More than 30,000 people representing governments, businesses, and environmental and human rights groups around the world are expected to gather next week to talk shop on climate change. The occasion is the United Nations’ annual climate summit, called the 27th Conference of the Parties, or COP27, which is scheduled to take place from November 6th through 18th.
Every year, the conference is billed as an opportunity for the world to come together to tackle the climate crisis. World leaders sometimes make new commitments to curb their country’s greenhouse gas emissions or pen agreements with other heads of state to transition to clean energy and funnel money into building a more resilient world. More often, advocates walk away disappointed with meager progress made. There’s a lot of hype to wade through, so The Verge put together a guide to this year’s climate talks.
What is COP27?
Once upon a time in 1992, nearly every nation on Earth signed the United Nations Framework Convention on Climate Change. That committed them to working together to limit global warming that’s driving extreme weather disasters, pushing species into extinction, and drowning low-lying islands.
COP meetings have become a bonanza for anyone with anything to lose or gain from climate change
The countries that have ratified that convention (there are 197 of them now) became the “Conference of the Parties.” And in 1995, they held their first COP meeting in Berlin, Germany. Now, we’re at COP27 — the 27th time these countries have gotten together to try to save the world. At this point, the COP meetings have become a bonanza for anyone with anything to lose or gain from climate change. Indigenous peoples send their own delegates to represent their interests. Activists from the local area and from around the world flood the streets outside the conference. Corporations from Big Tech to the fossil fuel industry set up shop to try to sell themselves as part of the solution.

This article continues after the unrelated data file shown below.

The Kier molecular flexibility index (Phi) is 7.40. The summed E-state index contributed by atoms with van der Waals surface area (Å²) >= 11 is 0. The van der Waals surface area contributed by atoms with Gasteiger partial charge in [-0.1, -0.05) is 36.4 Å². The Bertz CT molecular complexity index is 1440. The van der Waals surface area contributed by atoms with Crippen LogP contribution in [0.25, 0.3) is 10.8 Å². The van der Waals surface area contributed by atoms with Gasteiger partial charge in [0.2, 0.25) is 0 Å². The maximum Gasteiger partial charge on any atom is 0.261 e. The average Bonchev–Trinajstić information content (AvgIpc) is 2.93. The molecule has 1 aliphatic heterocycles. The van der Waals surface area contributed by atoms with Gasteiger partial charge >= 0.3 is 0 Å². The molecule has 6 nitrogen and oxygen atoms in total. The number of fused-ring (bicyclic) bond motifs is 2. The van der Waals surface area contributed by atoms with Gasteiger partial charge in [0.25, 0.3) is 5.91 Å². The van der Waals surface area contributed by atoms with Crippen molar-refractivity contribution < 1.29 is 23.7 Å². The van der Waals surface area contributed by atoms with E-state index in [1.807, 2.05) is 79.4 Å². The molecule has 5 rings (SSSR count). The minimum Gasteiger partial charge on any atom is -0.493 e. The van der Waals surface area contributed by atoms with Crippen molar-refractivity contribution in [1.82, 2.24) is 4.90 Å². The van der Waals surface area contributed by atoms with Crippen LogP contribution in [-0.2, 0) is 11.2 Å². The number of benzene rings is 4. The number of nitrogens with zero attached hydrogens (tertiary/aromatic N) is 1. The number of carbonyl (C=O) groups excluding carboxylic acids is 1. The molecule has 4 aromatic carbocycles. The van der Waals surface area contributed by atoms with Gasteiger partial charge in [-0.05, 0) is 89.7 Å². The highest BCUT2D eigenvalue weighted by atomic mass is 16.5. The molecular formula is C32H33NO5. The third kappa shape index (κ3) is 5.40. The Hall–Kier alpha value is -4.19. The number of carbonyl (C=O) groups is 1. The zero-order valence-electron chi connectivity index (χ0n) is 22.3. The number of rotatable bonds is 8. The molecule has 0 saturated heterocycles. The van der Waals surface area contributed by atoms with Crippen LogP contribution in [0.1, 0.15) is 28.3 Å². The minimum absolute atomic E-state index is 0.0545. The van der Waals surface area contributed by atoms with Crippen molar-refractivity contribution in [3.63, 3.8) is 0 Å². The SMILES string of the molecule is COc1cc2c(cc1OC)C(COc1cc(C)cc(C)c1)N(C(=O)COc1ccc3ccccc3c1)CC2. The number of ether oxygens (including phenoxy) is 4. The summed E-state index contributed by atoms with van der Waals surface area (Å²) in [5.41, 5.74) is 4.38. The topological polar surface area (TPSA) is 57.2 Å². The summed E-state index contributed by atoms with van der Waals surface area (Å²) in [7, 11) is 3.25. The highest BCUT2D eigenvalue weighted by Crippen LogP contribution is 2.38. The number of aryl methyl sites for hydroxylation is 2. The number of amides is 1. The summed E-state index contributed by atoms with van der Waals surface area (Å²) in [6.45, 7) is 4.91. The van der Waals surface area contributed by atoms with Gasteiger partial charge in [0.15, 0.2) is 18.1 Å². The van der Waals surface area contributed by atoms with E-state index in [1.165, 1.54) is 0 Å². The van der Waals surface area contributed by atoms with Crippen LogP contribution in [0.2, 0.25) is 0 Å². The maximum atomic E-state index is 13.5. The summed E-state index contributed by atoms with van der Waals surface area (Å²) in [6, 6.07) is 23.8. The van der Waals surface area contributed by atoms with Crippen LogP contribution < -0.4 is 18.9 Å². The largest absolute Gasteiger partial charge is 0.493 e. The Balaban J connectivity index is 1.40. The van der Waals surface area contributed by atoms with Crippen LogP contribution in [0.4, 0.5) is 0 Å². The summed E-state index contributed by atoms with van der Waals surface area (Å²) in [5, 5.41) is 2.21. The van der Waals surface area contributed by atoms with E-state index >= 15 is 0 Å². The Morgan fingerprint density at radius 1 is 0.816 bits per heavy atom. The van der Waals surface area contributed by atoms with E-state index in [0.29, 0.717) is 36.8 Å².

If climate change is still getting worse after 27 years, why do we still care about this conference?
This is a raging debate, even within the conference. “As it is, The COPs are not really working,” youth climate activist Greta Thunberg, who was a media sensation at last year’s conference, said during an event in London this week after announcing that she will not attend COP27 this year. “The COPs are mainly used as an opportunity for leaders and people in power to get attention, using many different kinds of greenwashing,” Thunberg said.
For many activists, it seems as if glaciers are melting faster than countries can come to an agreement on policies to limit climate change. It took decades until COP21 yielded the most significant decision yet to come out of one of these conferences — the landmark Paris Agreement adopted in 2015. That agreement is a foundation for many efforts today to take action on climate change. It set a research-backed limit on how much global warming countries are willing to tolerate, making countries accountable for “Holding the increase in the global average temperature to well below 2°C above pre-industrial levels and pursuing efforts to limit the temperature increase to 1.5°C above pre-industrial levels.”
The alternative is that we’ll reach a whole new magnitude of climate devastation
The world has already warmed by 1.2 degrees Celsius — so we don’t have much wiggle room left. Staying below that 1.5-degree threshold requires reaching net-zero greenhouse gas emissions over the next few decades. That’s a short timeframe to transition the entire world to clean energy. The alternative is that we’ll reach a whole new magnitude of climate devastation, including wiping out the world’s coral reefs and turning twice as many of the world’s megacities into “heat-stressed” locales.
And despite all the pledges that have come out of COPs, the world is still careening toward warming beyond 2 degrees Celsius. That’s even after countries submitted updated national action plans at last year’s COP, which marked a major deadline for nations to ratchet up their commitments under the Paris agreement.
What’s new about COP27?